The government has banned the Blue Whale Challenge online game, which has led teenagers to commit suicide. But, the game is already available under other names like 'A Silent House', 'A Sea of Whales' and 'Wake Me Up at 4:20 AM'. Computer security experts and child psychologists suggest strict action, monitoring and use of existing provisions to make more accountable and accountable operators such as Google, Facebook, WhatsApp, Instagram, Microsoft and Yahoo.
In a letter dated August 11, 2017, the government ordered Internet elders to immediately remove links from the dangerous online game. The letter from the Ministry of Electronics and Information Technology (Meity) to the Internet Elders gives instructions on Internet and social platforms after the law and Information Technology Minister Ravi Shankar Prasad, an official source said. The white whale challenge is a suicide game in which the player receives certain tasks to achieve for a period of 50 days and the final task is to commit suicide. The player is also invited to share photos after completing the challenge.
"Cert-In should proactively follow these games and make a list that should be made available to the Internet and social networks to block it," said Sahil Bagla, an IT security expert. Taking advantage of the availability of a deadly Internet game, Meity said: "It is understood that a game manager uses a social media platform to invite / encourage children to play this game, allow extreme measures to be taken to inflict injuries, including the suicide ".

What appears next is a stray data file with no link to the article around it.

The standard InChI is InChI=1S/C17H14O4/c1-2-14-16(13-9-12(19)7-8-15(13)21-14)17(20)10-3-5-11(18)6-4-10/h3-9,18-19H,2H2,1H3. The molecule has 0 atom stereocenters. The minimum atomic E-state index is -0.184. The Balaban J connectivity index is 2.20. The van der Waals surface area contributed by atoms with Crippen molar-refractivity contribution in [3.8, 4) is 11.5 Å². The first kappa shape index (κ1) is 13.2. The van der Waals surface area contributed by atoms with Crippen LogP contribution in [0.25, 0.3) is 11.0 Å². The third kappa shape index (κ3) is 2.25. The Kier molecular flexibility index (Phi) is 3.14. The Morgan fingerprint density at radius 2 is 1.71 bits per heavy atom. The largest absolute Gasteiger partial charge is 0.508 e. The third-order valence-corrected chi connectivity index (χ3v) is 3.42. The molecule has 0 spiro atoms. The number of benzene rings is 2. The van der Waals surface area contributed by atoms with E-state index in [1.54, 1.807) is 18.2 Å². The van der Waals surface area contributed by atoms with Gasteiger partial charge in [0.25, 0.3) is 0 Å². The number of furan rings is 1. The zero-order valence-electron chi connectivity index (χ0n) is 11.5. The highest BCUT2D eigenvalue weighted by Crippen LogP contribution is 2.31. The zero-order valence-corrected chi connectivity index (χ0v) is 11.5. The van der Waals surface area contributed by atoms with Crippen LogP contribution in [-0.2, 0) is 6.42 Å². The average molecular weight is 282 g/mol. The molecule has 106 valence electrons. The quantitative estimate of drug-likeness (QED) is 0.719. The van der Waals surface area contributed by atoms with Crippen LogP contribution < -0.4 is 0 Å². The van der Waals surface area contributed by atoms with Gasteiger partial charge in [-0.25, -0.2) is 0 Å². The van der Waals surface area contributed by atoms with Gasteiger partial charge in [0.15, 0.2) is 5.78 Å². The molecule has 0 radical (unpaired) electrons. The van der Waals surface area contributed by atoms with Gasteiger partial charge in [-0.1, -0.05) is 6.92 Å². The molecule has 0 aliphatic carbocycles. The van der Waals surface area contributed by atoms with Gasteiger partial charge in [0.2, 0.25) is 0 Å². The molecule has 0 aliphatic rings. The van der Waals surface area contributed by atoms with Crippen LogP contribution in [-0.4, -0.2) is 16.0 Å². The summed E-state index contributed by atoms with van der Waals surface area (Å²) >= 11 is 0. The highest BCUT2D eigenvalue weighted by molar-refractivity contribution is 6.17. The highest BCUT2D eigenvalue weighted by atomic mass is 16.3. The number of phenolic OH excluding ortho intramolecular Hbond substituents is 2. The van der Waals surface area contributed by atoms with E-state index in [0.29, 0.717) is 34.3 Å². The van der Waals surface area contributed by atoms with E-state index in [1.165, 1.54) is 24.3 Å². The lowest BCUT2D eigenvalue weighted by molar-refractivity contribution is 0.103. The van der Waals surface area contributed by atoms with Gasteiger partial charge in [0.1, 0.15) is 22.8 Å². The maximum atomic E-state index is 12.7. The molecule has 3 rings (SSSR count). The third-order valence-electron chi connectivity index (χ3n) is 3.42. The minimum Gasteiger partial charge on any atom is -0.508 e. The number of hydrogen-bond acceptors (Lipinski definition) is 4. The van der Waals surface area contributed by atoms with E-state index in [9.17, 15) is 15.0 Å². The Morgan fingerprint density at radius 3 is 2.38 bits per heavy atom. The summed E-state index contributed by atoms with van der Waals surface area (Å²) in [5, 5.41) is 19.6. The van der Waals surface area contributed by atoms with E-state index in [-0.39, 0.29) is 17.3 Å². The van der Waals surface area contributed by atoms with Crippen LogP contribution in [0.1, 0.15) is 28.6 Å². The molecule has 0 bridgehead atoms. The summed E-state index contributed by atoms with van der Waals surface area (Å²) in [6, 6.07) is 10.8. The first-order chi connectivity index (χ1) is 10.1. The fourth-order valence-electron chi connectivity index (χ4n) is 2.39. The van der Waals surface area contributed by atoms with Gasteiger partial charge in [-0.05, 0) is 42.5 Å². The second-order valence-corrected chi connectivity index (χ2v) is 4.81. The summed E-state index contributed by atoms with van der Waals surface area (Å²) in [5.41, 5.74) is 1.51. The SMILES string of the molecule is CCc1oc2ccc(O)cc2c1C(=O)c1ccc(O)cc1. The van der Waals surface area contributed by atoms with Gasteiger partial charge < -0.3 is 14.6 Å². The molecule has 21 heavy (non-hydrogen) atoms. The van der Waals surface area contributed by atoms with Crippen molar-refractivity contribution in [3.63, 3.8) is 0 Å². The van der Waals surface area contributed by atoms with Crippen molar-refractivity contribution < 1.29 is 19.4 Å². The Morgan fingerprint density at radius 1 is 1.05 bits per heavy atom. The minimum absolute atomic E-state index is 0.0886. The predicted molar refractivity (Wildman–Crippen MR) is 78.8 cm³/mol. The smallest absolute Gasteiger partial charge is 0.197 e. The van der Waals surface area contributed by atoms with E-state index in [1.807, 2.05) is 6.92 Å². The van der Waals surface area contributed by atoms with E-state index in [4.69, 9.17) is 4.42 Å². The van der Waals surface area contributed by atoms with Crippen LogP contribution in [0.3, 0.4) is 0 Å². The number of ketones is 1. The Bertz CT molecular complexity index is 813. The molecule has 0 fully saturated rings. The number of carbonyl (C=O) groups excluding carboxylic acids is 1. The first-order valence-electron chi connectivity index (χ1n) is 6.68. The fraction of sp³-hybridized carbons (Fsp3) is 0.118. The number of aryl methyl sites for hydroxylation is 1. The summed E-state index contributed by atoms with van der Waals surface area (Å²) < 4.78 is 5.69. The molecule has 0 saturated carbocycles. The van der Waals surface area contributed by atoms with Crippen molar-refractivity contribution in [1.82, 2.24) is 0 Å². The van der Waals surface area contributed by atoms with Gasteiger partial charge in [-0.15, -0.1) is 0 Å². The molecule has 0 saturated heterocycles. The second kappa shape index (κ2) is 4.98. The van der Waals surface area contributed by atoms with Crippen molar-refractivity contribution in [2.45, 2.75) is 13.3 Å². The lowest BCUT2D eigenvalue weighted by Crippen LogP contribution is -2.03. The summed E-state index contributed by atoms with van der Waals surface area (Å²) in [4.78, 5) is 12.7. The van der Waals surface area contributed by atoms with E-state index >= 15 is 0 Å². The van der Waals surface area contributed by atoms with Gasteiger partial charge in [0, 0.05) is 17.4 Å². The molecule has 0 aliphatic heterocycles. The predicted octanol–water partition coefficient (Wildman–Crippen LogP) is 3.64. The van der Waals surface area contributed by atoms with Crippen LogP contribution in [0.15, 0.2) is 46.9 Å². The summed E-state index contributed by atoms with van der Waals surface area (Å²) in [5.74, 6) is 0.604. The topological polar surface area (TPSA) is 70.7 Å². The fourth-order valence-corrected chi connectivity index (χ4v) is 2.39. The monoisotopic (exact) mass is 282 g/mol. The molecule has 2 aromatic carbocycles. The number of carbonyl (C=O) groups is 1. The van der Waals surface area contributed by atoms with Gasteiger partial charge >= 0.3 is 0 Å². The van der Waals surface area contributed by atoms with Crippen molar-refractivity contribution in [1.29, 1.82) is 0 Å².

"The Information Technology Act of India has sufficient powers for intermediaries such as Google and Facebook to avoid hosting these links on their site, which requires political will, is essential," says Pawan Duggal, a cyber law expert. India, too, a number of deaths were supposed to be related to this game. More than legal, psychologists suggest a greater indulgence of parents to deal with dangerous online games. "More parental observation, especially with children involved in online games, is critical," says Ajay Sharma, a child psychologist.